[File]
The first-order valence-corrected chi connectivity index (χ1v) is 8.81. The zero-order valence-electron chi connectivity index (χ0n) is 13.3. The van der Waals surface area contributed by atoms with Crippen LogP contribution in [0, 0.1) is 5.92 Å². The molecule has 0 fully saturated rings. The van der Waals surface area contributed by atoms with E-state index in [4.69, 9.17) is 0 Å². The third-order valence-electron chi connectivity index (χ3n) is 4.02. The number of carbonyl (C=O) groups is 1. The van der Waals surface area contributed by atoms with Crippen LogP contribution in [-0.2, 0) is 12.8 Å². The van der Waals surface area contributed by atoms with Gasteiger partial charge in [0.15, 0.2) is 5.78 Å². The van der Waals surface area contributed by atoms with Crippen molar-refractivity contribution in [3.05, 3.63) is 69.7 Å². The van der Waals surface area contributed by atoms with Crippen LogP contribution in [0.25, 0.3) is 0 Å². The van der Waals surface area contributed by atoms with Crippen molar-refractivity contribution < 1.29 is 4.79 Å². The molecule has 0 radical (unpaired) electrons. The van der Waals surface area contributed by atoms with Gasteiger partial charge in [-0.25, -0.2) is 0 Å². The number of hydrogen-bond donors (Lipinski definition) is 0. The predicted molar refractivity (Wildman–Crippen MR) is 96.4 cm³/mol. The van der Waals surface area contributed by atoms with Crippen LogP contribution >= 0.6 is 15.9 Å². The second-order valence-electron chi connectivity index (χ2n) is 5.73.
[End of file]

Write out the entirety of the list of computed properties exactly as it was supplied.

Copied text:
The first-order valence-corrected chi connectivity index (χ1v) is 8.81. The zero-order valence-electron chi connectivity index (χ0n) is 13.3. The van der Waals surface area contributed by atoms with Crippen LogP contribution in [0, 0.1) is 5.92 Å². The molecule has 0 fully saturated rings. The van der Waals surface area contributed by atoms with E-state index in [4.69, 9.17) is 0 Å². The third-order valence-electron chi connectivity index (χ3n) is 4.02. The number of carbonyl (C=O) groups is 1. The van der Waals surface area contributed by atoms with Crippen LogP contribution in [-0.2, 0) is 12.8 Å². The van der Waals surface area contributed by atoms with Gasteiger partial charge in [0.15, 0.2) is 5.78 Å². The van der Waals surface area contributed by atoms with Crippen molar-refractivity contribution in [3.05, 3.63) is 69.7 Å². The van der Waals surface area contributed by atoms with Crippen LogP contribution in [0.25, 0.3) is 0 Å². The van der Waals surface area contributed by atoms with Crippen molar-refractivity contribution < 1.29 is 4.79 Å². The molecule has 0 radical (unpaired) electrons. The van der Waals surface area contributed by atoms with Gasteiger partial charge in [-0.25, -0.2) is 0 Å². The number of hydrogen-bond donors (Lipinski definition) is 0. The predicted molar refractivity (Wildman–Crippen MR) is 96.4 cm³/mol. The van der Waals surface area contributed by atoms with Crippen LogP contribution >= 0.6 is 15.9 Å². The second-order valence-electron chi connectivity index (χ2n) is 5.73.